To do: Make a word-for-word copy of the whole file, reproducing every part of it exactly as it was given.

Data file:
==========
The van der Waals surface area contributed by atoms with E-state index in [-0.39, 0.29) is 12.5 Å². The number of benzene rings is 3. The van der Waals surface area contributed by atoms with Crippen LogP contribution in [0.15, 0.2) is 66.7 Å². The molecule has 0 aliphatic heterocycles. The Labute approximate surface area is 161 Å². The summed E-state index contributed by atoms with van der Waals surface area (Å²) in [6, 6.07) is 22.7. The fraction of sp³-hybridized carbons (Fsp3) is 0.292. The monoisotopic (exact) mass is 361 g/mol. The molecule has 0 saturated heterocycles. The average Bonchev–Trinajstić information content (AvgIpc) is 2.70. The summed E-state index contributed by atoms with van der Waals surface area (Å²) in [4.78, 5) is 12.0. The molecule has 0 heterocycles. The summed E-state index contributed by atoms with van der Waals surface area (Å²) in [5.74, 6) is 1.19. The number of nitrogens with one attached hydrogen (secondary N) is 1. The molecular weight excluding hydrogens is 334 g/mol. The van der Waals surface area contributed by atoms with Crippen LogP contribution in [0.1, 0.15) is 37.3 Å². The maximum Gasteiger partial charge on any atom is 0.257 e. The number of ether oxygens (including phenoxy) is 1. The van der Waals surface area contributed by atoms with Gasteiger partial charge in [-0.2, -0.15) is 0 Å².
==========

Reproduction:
The van der Waals surface area contributed by atoms with E-state index in [-0.39, 0.29) is 12.5 Å². The number of benzene rings is 3. The van der Waals surface area contributed by atoms with Crippen LogP contribution in [0.15, 0.2) is 66.7 Å². The molecule has 0 aliphatic heterocycles. The Labute approximate surface area is 161 Å². The summed E-state index contributed by atoms with van der Waals surface area (Å²) in [6, 6.07) is 22.7. The fraction of sp³-hybridized carbons (Fsp3) is 0.292. The monoisotopic (exact) mass is 361 g/mol. The molecule has 0 saturated heterocycles. The average Bonchev–Trinajstić information content (AvgIpc) is 2.70. The summed E-state index contributed by atoms with van der Waals surface area (Å²) in [4.78, 5) is 12.0. The molecule has 0 heterocycles. The summed E-state index contributed by atoms with van der Waals surface area (Å²) in [5.74, 6) is 1.19. The number of nitrogens with one attached hydrogen (secondary N) is 1. The molecular weight excluding hydrogens is 334 g/mol. The van der Waals surface area contributed by atoms with Crippen LogP contribution in [0.1, 0.15) is 37.3 Å². The maximum Gasteiger partial charge on any atom is 0.257 e. The number of ether oxygens (including phenoxy) is 1. The van der Waals surface area contributed by atoms with Gasteiger partial charge in [-0.2, -0.15) is 0 Å².